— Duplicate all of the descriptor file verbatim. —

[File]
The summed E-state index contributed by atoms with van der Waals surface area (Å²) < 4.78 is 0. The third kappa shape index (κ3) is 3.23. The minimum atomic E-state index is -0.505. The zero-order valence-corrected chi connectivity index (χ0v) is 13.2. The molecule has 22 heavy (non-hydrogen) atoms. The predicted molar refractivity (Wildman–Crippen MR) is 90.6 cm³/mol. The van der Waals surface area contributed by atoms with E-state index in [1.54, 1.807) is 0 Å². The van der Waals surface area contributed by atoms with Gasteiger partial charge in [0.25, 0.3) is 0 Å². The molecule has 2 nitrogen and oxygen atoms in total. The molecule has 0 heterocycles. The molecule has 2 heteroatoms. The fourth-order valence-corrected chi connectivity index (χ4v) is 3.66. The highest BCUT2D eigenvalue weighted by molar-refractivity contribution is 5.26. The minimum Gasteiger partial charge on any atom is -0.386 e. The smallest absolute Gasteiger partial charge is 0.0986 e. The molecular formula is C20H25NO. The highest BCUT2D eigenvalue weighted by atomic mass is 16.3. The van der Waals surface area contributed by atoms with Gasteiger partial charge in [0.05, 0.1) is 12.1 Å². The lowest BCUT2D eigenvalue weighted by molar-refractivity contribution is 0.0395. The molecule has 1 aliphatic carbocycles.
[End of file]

The summed E-state index contributed by atoms with van der Waals surface area (Å²) < 4.78 is 0. The third kappa shape index (κ3) is 3.23. The minimum atomic E-state index is -0.505. The zero-order valence-corrected chi connectivity index (χ0v) is 13.2. The molecule has 22 heavy (non-hydrogen) atoms. The predicted molar refractivity (Wildman–Crippen MR) is 90.6 cm³/mol. The van der Waals surface area contributed by atoms with E-state index in [1.54, 1.807) is 0 Å². The van der Waals surface area contributed by atoms with Gasteiger partial charge in [0.25, 0.3) is 0 Å². The molecule has 2 nitrogen and oxygen atoms in total. The molecule has 0 heterocycles. The molecule has 2 heteroatoms. The fourth-order valence-corrected chi connectivity index (χ4v) is 3.66. The highest BCUT2D eigenvalue weighted by molar-refractivity contribution is 5.26. The minimum Gasteiger partial charge on any atom is -0.386 e. The smallest absolute Gasteiger partial charge is 0.0986 e. The molecular formula is C20H25NO. The highest BCUT2D eigenvalue weighted by atomic mass is 16.3. The van der Waals surface area contributed by atoms with Gasteiger partial charge in [0.05, 0.1) is 12.1 Å². The lowest BCUT2D eigenvalue weighted by molar-refractivity contribution is 0.0395. The molecule has 1 aliphatic carbocycles.